Home>News>MIRU’s defense rebuffed by Democracy Watch, cites reports of international observers as proof of tech failures

MIRU’s defense rebuffed by Democracy Watch, cites reports of international observers as proof of tech failures

Democracy Watch

Election watchdog ‘Democracy Watch’, which had earlier warned Comelec of Miru System’s disastrous performance in the recent Iran and Congo elections, had rejected what they described as the firm’s ‘blanket denials’.

According to a statement issued by Democracy Watch “facts and evidence must be the sole qualifier in this process and not simply statements in response by the proponents.” Miru Systems Co. Ltd. from South Korea is the lone bidder in the ongoing procurement process.

Citing a report by the Carter Center, an international election observation mission that deployed long-term observers across Congo, the election watchdog said that the center confirmed the technical failures, stating that “… the quality of the voter register has been questioned by numerous interlocutors, who have cited concerns about the quality and transparency of the process.”

“The Center also stated that observers in around 22% of polling stations witnessed technical problems and prolonged periods of machine inoperability which led to the closure of some polling stations. This has led to the Congo election commission extending voting for another day,” the report said.

The elecdtion watchdog further presented statements coming from Congo’s own watchdog groups, the Election Observation Mission of the National Episcopal Conference of Congo (CENCO) and the Church of Christ in Congo (ECC) which said that “preliminary election report gathered from 60,000 nationwide volunteers mentioned that 45.1% of the polling stations experienced problems with their electronic voting machines.”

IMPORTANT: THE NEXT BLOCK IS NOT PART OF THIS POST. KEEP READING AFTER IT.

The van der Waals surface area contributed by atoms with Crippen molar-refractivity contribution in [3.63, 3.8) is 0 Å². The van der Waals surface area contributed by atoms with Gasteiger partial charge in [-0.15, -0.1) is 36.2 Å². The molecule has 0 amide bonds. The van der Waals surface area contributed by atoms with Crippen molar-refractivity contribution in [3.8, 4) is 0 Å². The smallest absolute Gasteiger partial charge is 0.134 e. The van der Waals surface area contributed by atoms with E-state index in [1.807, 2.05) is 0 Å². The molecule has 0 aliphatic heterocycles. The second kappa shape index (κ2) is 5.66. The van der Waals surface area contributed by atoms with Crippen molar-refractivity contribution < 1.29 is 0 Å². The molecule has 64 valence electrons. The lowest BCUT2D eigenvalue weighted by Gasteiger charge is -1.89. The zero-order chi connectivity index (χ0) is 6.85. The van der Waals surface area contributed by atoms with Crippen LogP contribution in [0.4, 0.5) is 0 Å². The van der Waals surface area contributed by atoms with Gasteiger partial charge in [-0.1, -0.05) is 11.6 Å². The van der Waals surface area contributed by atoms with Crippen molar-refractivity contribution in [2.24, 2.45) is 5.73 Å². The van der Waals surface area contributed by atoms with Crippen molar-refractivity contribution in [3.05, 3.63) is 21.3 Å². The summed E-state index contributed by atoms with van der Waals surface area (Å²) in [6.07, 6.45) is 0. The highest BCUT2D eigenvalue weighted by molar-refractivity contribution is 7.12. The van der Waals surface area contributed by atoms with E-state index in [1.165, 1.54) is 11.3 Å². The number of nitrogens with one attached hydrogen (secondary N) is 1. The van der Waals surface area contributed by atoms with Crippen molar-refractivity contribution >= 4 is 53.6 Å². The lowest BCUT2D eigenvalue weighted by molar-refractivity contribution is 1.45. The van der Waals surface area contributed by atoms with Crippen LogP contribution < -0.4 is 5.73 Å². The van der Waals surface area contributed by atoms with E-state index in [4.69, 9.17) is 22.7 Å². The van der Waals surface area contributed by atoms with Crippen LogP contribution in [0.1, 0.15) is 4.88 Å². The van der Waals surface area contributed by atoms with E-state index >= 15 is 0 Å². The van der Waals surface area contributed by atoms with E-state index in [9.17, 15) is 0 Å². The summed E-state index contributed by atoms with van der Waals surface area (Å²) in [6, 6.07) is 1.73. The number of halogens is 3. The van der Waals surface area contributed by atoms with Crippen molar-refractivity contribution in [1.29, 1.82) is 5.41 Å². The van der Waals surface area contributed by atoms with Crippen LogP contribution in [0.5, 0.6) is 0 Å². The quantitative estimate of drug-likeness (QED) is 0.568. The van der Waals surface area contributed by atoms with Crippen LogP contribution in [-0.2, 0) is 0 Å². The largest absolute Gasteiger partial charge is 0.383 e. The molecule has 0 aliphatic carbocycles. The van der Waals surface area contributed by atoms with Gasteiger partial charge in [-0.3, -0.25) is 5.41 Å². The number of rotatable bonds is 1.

“Breakdowns and technical errors were rampant, thereby delaying voting and creating confusion among voters,” the Congolese groups said.

The Democracy Watch also took exception to Miru’s statement that the United Nations Assistance Mission for Iraq (UNAMI) had declared the elections as “fair and successful.”

The poll watchdog said that it needs to be confirmed because of its “inconsistency with the published statement of UNAMI that “it will not observe or monitor the elections and is therefore not in a position to undertake an assessment of the manner in which the elections are conducted.”

In addition, the group points out that the deputy chief of UNAMI, Claudio Cordone had clarified that “the role of UNAMI is limited… and advisory,” and that it doesn’t have an observatory or monitoring role, as it is the responsibility of the Iraqi institutions.

“Aside from these technical failures, reports have begun to surface about Miru’s bid submission allegedly lacking in audited financial statements, initials, and omnibus sworn affidavits, deficiencies that have resulted in outright disqualifications in the past but have seemingly been overlooked on this occasion. Some quarters are also objecting to the composition of the Miru joint venture which includes a certain San Jose Construction Company, whose own charter prohibits it from engaging in activities outside its field,” the group said.

With these “alarming reports” from independent sources, Democracy Watch had once again urged the Comelec to “deeply investigate these issues that might affect the integrity of our 2025 midterm elections.”

Notwithstanding the controversies hounding the procurement for the 2025 National and Local Elections, the group reiterated its commitment to work with the SBAC and the COMELEC in ensuring the integrity and transparency of this bidding process, saying that such is “critical to the legitimacy of our democratic institutions.”

Miru had said that the allegations of election failures due to Miru’s technology are false, as the company designs, develops and manufactures secure electoral systems that are of international standard.

Itchie G. Cabayan
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